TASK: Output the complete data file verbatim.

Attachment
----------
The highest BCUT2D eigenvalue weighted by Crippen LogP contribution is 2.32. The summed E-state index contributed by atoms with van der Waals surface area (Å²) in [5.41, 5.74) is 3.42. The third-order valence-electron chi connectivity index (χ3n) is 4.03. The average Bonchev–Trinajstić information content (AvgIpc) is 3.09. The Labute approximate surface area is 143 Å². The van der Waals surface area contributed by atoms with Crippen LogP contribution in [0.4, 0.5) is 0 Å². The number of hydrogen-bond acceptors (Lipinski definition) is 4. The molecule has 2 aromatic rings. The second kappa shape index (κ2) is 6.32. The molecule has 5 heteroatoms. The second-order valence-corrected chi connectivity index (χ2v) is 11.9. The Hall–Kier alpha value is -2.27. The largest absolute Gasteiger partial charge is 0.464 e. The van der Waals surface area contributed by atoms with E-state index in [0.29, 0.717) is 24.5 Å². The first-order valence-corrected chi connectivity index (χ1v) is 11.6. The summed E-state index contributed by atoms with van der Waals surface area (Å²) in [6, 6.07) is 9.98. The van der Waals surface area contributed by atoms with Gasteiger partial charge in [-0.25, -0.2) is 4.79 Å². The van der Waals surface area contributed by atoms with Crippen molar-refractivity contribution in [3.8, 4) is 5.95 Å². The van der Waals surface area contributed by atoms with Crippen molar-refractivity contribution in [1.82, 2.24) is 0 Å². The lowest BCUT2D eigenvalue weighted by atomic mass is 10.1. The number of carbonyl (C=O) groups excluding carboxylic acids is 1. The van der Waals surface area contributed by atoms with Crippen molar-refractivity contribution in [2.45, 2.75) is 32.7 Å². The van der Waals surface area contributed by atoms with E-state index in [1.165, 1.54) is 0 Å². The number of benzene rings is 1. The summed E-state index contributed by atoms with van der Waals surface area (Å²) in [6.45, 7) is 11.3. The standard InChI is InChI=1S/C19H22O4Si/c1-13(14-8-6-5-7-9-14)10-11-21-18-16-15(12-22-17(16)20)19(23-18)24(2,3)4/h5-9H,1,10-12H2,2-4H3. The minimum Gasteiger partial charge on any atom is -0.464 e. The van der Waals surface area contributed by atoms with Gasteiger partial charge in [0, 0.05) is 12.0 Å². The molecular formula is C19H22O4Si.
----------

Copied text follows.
The highest BCUT2D eigenvalue weighted by Crippen LogP contribution is 2.32. The summed E-state index contributed by atoms with van der Waals surface area (Å²) in [5.41, 5.74) is 3.42. The third-order valence-electron chi connectivity index (χ3n) is 4.03. The average Bonchev–Trinajstić information content (AvgIpc) is 3.09. The Labute approximate surface area is 143 Å². The van der Waals surface area contributed by atoms with Crippen LogP contribution in [0.4, 0.5) is 0 Å². The number of hydrogen-bond acceptors (Lipinski definition) is 4. The molecule has 2 aromatic rings. The second kappa shape index (κ2) is 6.32. The molecule has 5 heteroatoms. The second-order valence-corrected chi connectivity index (χ2v) is 11.9. The Hall–Kier alpha value is -2.27. The largest absolute Gasteiger partial charge is 0.464 e. The van der Waals surface area contributed by atoms with E-state index in [0.29, 0.717) is 24.5 Å². The first-order valence-corrected chi connectivity index (χ1v) is 11.6. The summed E-state index contributed by atoms with van der Waals surface area (Å²) in [6, 6.07) is 9.98. The van der Waals surface area contributed by atoms with Gasteiger partial charge in [-0.25, -0.2) is 4.79 Å². The van der Waals surface area contributed by atoms with Crippen molar-refractivity contribution in [3.8, 4) is 5.95 Å². The van der Waals surface area contributed by atoms with Crippen molar-refractivity contribution in [1.82, 2.24) is 0 Å². The lowest BCUT2D eigenvalue weighted by atomic mass is 10.1. The number of carbonyl (C=O) groups excluding carboxylic acids is 1. The van der Waals surface area contributed by atoms with Crippen molar-refractivity contribution in [2.45, 2.75) is 32.7 Å². The van der Waals surface area contributed by atoms with E-state index in [1.165, 1.54) is 0 Å². The number of benzene rings is 1. The summed E-state index contributed by atoms with van der Waals surface area (Å²) in [6.45, 7) is 11.3. The standard InChI is InChI=1S/C19H22O4Si/c1-13(14-8-6-5-7-9-14)10-11-21-18-16-15(12-22-17(16)20)19(23-18)24(2,3)4/h5-9H,1,10-12H2,2-4H3. The minimum Gasteiger partial charge on any atom is -0.464 e. The van der Waals surface area contributed by atoms with Gasteiger partial charge in [0, 0.05) is 12.0 Å². The molecular formula is C19H22O4Si.